Photo Credit: Tee Jay Dan



What is “praxis” anyway? According to Random House’s, it means:

1. practice, as distinguished from theory; application or use, as of knowledge or skills.
2. convention, habit, or custom.
3. a set of examples for practice.

When reading the poems submitted in response to Mary McCarthy’s chapbook Things I Was Told Not to Think About, I found myself thinking about praxis, not as the title of a journal, but the word that is its basis. What is a Praxis chapbook? What is a praxis chapbook?

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When I have difficulty putting things into words, I often turn to poetry as the language that can move me from isolation and silence into expression, then from expression into action. Stanzas 1, 2, & 4 of the poem that follows are a cento built from lines in each of the poems of this chapbook and parts of the definition. (Numbers in parentheses give the page number where the original poem appears.) Stanzas 3 & 5 are where the reading and the exploration took me.

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practice, as distinguished from theory
In this fight to keep a fire of truth burning (4)
let us take those / Dim pictures out again (3)
Broken vessels / In need of the potter’s touch (5)
seeing our own faces in their multitude (21)
dark brown eyes / Molten pools of fear (8)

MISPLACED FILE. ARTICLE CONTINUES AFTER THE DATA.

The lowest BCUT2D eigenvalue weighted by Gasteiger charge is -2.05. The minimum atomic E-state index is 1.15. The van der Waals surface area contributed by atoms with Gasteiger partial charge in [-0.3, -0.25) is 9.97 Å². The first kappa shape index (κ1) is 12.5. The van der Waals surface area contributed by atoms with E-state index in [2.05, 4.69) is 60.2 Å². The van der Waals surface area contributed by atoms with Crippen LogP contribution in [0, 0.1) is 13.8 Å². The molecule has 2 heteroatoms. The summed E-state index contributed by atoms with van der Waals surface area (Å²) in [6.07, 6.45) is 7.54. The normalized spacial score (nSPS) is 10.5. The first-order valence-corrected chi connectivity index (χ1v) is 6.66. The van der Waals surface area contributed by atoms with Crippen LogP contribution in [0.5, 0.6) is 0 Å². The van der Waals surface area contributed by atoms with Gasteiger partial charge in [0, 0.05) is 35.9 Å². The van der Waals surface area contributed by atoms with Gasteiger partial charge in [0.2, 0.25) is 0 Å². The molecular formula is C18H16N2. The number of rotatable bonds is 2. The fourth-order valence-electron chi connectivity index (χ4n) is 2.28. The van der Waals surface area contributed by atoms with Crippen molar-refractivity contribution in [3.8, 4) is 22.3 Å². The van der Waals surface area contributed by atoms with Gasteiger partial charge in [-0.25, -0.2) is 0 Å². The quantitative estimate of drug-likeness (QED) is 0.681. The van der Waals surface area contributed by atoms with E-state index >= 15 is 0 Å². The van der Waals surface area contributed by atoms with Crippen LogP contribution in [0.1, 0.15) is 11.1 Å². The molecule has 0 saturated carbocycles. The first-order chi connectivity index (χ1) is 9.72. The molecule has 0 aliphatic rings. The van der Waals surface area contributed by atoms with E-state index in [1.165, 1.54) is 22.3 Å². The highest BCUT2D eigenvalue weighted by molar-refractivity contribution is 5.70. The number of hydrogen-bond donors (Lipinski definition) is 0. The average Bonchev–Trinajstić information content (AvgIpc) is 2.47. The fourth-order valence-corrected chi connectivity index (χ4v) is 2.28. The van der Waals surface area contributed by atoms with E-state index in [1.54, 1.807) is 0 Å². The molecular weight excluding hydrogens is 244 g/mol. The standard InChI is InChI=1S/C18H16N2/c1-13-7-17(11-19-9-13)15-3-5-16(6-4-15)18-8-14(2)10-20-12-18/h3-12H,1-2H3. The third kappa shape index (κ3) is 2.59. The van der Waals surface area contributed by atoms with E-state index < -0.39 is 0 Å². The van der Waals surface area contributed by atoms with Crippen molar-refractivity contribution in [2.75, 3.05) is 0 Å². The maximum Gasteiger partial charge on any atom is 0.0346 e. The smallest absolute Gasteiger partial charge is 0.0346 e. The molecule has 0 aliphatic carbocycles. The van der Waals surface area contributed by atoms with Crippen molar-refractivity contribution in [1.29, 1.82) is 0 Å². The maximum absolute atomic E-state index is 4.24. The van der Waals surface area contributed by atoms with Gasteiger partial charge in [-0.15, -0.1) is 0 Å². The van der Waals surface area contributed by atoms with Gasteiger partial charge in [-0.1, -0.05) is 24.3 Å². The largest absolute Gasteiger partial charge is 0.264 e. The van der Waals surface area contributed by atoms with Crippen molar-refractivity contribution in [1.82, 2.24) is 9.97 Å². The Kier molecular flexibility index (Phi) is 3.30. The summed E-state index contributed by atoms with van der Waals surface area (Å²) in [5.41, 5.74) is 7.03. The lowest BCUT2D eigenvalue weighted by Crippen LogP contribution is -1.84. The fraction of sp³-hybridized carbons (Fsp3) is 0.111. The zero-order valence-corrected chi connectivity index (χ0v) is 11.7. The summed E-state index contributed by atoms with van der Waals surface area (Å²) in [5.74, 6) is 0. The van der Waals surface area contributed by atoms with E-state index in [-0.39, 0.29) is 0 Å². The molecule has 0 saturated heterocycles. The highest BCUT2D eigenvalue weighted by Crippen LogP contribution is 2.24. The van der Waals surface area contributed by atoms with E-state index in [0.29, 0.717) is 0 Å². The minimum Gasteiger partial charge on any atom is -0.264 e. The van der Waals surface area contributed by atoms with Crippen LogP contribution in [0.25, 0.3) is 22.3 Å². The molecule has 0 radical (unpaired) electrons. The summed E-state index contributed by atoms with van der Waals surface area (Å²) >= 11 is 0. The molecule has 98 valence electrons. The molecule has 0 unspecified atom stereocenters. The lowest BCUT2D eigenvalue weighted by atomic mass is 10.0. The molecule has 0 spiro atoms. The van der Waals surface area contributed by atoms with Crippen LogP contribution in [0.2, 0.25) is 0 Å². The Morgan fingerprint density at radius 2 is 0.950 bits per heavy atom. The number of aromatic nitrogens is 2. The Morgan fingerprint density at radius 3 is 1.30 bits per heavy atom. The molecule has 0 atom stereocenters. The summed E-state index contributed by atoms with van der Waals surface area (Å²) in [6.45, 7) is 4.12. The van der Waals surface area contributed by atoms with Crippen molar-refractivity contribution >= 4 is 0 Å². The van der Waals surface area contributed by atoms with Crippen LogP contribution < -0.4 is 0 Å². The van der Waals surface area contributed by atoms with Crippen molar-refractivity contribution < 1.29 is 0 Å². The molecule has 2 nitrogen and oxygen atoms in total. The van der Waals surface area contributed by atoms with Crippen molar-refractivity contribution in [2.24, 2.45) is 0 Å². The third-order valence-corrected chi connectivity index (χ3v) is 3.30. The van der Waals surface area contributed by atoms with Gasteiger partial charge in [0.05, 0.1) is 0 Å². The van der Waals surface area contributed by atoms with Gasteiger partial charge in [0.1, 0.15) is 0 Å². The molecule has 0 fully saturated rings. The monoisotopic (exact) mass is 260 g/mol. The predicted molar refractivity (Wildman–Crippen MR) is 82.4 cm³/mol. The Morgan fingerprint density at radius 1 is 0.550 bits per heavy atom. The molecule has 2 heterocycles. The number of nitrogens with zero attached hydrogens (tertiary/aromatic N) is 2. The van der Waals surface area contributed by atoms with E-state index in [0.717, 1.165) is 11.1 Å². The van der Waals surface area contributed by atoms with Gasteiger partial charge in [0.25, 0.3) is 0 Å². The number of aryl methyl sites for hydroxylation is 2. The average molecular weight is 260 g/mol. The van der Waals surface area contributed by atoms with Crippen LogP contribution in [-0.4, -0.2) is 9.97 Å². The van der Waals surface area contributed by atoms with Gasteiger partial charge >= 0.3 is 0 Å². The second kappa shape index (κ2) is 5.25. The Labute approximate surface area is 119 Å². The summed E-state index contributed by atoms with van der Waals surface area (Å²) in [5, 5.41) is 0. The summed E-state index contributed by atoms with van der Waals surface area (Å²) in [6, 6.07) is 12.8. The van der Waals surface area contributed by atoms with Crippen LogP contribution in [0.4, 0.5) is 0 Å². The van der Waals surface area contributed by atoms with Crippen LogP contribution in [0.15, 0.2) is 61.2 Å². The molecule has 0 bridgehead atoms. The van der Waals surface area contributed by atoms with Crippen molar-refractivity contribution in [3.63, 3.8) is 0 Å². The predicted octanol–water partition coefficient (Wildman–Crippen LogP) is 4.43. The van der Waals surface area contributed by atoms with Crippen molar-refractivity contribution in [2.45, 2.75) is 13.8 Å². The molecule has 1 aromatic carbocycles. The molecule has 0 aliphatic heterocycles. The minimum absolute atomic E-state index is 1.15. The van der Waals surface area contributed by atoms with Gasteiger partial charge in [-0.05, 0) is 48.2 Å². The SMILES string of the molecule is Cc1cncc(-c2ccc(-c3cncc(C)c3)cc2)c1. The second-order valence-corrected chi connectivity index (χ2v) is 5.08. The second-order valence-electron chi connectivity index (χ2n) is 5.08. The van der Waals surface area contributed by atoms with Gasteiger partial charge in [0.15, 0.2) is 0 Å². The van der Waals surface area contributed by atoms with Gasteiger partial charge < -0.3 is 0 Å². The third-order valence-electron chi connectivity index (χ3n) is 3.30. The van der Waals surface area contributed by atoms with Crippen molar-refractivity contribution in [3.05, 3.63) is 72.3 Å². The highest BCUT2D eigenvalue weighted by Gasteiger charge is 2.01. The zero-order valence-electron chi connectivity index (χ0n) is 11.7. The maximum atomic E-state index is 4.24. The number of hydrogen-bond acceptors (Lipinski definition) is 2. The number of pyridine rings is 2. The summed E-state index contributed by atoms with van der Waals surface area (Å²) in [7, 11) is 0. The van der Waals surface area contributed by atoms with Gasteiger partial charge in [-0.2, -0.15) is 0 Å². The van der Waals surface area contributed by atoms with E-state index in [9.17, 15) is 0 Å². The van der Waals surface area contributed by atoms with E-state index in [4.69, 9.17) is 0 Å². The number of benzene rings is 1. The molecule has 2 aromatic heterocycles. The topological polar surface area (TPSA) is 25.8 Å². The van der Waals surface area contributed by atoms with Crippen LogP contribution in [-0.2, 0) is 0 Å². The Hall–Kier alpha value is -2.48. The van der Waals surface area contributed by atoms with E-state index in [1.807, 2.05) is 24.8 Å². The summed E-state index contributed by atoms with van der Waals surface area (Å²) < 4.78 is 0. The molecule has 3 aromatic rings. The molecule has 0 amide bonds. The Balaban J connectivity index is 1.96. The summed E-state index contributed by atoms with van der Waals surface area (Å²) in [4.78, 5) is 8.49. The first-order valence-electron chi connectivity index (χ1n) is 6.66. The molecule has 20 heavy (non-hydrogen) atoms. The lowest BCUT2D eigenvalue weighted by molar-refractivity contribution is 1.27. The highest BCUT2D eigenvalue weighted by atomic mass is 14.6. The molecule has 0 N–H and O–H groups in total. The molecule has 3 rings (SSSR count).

Don’t wear mascara / When you’re depressed (6)

convention, habit, or custom
I climb into myself and then / there is a disturbance. (22)
she is shut doors and windows (10)
to avoid being    b   r   o   k   e   n (11)
we all lose the taste of our bodies to the tongues of the same fire… (14)
This curse we must shake off / That we may love freely (16)

application or use
The compassionate question is the same
whether I am asking for someone else
or asking for me.
The compassionate question is:
What’s most needed?

a set of examples for practice
somewhere in the city square the rain is washing tears (18)
there is a woman in a sturdy storm (19)
I feel our souls touch. (25)
Reach for me over the waters (20)
take my hand, come back to her kitchen (13)
I had to borrow grandma’s spirit (12)
she teaches me how to break life into the lyrics of (12)
A dying song – without dying with it. (12)

Ask, then answer.
Answer, then act.

Download and read Around This Fire 4

Special thanks to all of the Around This Fire 4 contributors: Shelly Blankman, Jennifer Chinenye Emelife, Abigail George, Obiajulu Nwodo, Victoria Nwogu, Christy Ogbenjuwa, Nome Patrick, Trust Tonji, and PJ Wren. Thanks also to Mary McCarthy for providing the inspiration. Most importantly, thanks to our readers – thank YOU for joining us around this fire and being part of Praxis.

-Laura M Kaminski (Halima Ayuba)
Poetry / Chapbook Editor, Praxis Magazine Online
February 2017

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